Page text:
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John Crome

John Crome

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John Crome (Norwich 22 December 1768 – 22 April 1821) was an English landscape artist of the Romantic era, one of the principal artists of the Norwich School art movement. He lived in Norwich for all his life, and most of his works are Norfolk landscapes.

He was sometimes known as Old Crome to distinguish him from his son, John Berney Crome, who was also a well-known artist. His work is in the collections of major galleries including the Tate Gallery and the Royal Academy. He is particularly well represented at Norwich Castle Museum. He produced etchings and taught art.

Crome was born in Norwich in Norfolk, the son of a weaver. After a period working as an errand boy for a doctor (from the age of 12), he was apprenticed to Francis Whisler, a house, coach and sign painter. At about this time he formed a friendship with Robert Ladbrooke, an apprentice printer, who also became a celebrated landscape painter. The pair shared a room and went on sketching trips in the fields and lanes around Norwich. They occasionally bought prints to copy.

Crome and Ladbrooke sold some of their work to a local print-seller, "Smith and Jaggars" of Norwich, and was probably through the print-seller that Crome met Thomas Harvey of Old Catton, who helped him set up as a drawing teacher. He had access to Harvey's art collection which allowed him to develop his skills by copying the works of Gainsborough and Hobbema. Crome received further instruction and encouragement from Sir William Beechey R.A., whose house in London he frequently visited, and John Opie R.A.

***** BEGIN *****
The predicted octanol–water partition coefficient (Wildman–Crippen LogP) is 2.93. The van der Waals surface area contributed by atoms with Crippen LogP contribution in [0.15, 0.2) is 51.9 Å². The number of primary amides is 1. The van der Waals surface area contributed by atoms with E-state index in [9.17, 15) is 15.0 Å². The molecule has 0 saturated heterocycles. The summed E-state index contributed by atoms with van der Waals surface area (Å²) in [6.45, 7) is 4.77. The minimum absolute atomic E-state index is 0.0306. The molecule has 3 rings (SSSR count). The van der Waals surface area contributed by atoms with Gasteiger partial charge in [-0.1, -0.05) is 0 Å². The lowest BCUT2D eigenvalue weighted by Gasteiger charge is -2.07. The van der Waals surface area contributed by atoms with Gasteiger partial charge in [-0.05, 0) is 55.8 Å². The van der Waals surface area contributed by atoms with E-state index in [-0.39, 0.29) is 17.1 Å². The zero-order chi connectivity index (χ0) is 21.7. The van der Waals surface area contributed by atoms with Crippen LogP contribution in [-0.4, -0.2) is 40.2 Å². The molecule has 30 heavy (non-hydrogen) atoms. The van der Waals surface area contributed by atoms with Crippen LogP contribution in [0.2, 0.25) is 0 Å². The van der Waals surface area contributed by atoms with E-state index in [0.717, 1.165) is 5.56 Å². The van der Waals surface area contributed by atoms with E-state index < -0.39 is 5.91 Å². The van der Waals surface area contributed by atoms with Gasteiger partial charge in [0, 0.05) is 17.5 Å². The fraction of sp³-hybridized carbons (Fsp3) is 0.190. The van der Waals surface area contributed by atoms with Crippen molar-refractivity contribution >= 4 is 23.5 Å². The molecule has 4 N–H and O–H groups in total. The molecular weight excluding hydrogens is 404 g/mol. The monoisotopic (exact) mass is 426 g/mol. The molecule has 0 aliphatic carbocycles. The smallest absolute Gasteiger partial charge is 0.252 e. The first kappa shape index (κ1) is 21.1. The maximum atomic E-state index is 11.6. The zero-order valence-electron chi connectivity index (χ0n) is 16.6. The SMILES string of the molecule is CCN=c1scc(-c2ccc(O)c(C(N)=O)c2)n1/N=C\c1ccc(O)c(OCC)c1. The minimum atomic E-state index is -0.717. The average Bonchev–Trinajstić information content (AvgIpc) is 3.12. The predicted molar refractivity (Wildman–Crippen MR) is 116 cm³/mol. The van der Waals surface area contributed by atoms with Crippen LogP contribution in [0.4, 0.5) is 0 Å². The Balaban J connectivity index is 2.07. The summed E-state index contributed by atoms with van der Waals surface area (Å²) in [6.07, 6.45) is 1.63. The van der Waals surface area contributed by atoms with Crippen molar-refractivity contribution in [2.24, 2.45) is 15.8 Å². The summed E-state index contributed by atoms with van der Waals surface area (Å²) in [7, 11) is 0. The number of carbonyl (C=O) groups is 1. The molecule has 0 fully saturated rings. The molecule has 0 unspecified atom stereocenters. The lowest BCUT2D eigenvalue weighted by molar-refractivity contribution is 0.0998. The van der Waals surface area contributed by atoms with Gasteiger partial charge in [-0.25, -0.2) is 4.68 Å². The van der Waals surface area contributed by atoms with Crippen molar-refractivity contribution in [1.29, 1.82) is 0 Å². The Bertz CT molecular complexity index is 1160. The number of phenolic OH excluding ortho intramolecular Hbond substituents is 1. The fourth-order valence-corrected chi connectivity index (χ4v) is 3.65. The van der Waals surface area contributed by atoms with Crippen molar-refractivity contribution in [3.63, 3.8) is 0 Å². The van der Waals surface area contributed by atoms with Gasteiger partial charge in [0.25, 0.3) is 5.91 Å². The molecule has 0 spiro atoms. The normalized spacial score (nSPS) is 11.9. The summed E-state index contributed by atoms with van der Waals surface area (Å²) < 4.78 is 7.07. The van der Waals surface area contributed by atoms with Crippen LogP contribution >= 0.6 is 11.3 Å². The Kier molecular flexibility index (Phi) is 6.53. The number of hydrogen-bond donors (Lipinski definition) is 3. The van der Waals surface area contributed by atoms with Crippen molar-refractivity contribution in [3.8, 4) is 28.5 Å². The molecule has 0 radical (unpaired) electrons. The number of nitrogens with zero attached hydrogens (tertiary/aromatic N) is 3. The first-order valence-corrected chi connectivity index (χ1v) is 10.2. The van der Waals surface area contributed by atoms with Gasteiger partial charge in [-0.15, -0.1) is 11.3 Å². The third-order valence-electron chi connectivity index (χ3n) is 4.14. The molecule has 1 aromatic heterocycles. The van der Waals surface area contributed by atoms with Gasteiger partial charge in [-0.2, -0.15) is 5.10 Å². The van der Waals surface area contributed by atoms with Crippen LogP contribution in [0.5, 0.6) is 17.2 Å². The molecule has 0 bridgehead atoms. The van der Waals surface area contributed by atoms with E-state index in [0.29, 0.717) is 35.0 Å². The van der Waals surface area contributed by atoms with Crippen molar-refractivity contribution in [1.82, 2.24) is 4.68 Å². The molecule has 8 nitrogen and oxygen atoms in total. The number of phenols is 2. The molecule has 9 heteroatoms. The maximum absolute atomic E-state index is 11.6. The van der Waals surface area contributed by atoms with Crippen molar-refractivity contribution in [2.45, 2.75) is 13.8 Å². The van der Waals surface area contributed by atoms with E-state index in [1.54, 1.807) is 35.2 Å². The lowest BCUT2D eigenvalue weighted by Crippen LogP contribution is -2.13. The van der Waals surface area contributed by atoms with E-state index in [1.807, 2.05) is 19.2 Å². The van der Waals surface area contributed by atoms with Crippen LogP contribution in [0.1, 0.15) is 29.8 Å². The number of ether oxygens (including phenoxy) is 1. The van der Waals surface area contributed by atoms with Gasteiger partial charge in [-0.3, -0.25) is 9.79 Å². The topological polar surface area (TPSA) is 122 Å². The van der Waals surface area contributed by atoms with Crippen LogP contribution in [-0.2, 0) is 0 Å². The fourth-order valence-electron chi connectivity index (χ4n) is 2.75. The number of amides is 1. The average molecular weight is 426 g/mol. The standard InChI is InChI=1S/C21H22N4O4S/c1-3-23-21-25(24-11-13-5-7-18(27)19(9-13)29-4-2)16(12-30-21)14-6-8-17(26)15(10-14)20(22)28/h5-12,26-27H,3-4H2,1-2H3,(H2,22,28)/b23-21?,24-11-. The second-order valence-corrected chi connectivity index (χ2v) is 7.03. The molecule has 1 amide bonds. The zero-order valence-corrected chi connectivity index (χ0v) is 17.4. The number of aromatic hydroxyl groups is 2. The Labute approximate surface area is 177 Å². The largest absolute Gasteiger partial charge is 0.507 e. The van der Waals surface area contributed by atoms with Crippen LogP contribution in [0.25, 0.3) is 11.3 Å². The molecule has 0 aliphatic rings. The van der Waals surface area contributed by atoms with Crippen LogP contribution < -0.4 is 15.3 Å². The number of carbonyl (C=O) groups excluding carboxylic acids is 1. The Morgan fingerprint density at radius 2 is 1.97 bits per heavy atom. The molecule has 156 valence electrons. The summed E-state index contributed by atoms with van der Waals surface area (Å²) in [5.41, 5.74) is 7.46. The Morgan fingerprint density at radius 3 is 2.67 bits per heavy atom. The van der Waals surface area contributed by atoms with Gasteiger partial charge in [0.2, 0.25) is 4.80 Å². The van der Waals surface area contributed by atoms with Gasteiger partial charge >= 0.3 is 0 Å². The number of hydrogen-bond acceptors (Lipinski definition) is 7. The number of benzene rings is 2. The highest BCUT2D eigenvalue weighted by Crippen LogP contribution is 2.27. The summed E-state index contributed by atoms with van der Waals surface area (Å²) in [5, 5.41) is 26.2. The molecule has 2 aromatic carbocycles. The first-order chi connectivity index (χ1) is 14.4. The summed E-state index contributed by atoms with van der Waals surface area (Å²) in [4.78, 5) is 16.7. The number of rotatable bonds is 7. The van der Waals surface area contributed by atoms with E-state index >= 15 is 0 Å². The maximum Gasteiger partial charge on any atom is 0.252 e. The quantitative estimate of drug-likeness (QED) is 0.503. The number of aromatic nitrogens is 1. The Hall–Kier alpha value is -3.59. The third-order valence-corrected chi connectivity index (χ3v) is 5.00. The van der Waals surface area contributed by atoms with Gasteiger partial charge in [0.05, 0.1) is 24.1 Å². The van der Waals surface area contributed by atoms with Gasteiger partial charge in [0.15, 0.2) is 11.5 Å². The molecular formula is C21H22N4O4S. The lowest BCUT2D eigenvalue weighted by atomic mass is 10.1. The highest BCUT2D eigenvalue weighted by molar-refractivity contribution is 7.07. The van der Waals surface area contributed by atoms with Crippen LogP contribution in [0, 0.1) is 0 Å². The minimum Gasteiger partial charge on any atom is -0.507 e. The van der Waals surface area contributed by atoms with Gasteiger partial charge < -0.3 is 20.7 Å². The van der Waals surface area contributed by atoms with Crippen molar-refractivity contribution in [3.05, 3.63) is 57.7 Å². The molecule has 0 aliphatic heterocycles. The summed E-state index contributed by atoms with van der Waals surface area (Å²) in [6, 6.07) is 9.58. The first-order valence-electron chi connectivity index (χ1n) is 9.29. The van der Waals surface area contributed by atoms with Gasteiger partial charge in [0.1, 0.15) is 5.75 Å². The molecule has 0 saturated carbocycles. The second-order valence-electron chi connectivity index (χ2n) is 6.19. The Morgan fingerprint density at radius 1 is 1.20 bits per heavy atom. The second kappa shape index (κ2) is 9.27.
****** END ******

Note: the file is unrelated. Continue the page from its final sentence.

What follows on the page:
In October 1792 Crome married Phoebe Berney – they had two daughters and six sons. His eldest son, John Berney Crome (1794–1842) was a notable landscape painter, as was his third son William Henry Crome (1806–67).

He was a member of the Norwich Society of Artists and contributed 22 works to its first exhibition, held in 1805. He served as president of the society several times, and held the position at the time of his death; however with the exception of his short visits to London he had little or no communication with the great artists of his own time. He exhibited 13 works at the Royal Academy between 1806 and 1818. He visited Paris in 1814, following the defeat of Napoleon, and later exhibited views of Paris, Boulogne, and Ostend. Most of his subjects were, however, scenes in Norfolk.

Crome was drawing master at the grammar school in the city, the Norwich School, for many years. Several members of the Norwich School art movement were educated at the institution and taught by Crome there, including James Stark and Edward Thomas Daniell. He also taught privately, early pupils including members of the influential Gurney family, with whom he visited the Lake District in 1802.

He died at his house in Gildengate Street, Norwich, 22 April 1821, and was buried in St. George's Church. On his death-bed he is said to have gasped, 'Oh Hobbema, my dear Hobbema, how I have loved you'. A memorial exhibition of more than 100 of his works was held in November that year by the Norwich Society of Artists.

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